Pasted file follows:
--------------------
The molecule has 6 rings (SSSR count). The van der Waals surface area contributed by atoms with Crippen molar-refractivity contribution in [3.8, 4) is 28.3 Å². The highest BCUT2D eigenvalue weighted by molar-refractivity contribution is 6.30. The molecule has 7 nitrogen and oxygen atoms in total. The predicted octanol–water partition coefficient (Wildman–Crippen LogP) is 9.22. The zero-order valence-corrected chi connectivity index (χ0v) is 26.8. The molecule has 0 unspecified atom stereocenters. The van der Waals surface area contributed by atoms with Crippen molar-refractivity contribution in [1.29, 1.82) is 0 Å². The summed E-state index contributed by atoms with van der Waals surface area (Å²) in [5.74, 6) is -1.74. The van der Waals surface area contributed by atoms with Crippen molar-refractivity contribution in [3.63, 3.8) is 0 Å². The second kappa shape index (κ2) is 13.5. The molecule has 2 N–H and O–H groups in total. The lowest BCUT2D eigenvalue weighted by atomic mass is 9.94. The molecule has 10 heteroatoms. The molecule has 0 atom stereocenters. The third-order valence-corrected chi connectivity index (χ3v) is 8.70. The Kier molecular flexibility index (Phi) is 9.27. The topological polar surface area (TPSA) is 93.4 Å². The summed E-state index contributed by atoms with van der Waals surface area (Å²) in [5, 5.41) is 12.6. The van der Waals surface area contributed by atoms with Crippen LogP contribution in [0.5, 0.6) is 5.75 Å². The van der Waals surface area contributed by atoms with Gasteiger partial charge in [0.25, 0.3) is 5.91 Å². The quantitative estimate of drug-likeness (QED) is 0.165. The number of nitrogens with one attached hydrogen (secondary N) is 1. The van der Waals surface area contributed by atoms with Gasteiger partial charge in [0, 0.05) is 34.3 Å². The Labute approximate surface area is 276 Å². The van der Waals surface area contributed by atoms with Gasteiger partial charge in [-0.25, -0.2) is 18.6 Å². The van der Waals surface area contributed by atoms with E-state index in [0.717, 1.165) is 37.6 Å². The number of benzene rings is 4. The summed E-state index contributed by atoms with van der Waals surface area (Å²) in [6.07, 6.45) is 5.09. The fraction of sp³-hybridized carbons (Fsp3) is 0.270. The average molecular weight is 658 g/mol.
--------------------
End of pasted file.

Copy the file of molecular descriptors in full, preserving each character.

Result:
The molecule has 6 rings (SSSR count). The van der Waals surface area contributed by atoms with Crippen molar-refractivity contribution in [3.8, 4) is 28.3 Å². The highest BCUT2D eigenvalue weighted by molar-refractivity contribution is 6.30. The molecule has 7 nitrogen and oxygen atoms in total. The predicted octanol–water partition coefficient (Wildman–Crippen LogP) is 9.22. The zero-order valence-corrected chi connectivity index (χ0v) is 26.8. The molecule has 0 unspecified atom stereocenters. The van der Waals surface area contributed by atoms with Crippen molar-refractivity contribution in [1.29, 1.82) is 0 Å². The summed E-state index contributed by atoms with van der Waals surface area (Å²) in [5.74, 6) is -1.74. The van der Waals surface area contributed by atoms with Crippen molar-refractivity contribution in [3.63, 3.8) is 0 Å². The second kappa shape index (κ2) is 13.5. The molecule has 2 N–H and O–H groups in total. The lowest BCUT2D eigenvalue weighted by atomic mass is 9.94. The molecule has 10 heteroatoms. The molecule has 0 atom stereocenters. The third-order valence-corrected chi connectivity index (χ3v) is 8.70. The Kier molecular flexibility index (Phi) is 9.27. The topological polar surface area (TPSA) is 93.4 Å². The summed E-state index contributed by atoms with van der Waals surface area (Å²) in [5, 5.41) is 12.6. The van der Waals surface area contributed by atoms with Crippen LogP contribution in [0.5, 0.6) is 5.75 Å². The van der Waals surface area contributed by atoms with Gasteiger partial charge in [0.25, 0.3) is 5.91 Å². The quantitative estimate of drug-likeness (QED) is 0.165. The number of nitrogens with one attached hydrogen (secondary N) is 1. The van der Waals surface area contributed by atoms with Gasteiger partial charge in [0, 0.05) is 34.3 Å². The Labute approximate surface area is 276 Å². The van der Waals surface area contributed by atoms with Gasteiger partial charge in [-0.25, -0.2) is 18.6 Å². The van der Waals surface area contributed by atoms with E-state index in [0.717, 1.165) is 37.6 Å². The number of benzene rings is 4. The summed E-state index contributed by atoms with van der Waals surface area (Å²) in [6.07, 6.45) is 5.09. The fraction of sp³-hybridized carbons (Fsp3) is 0.270. The average molecular weight is 658 g/mol.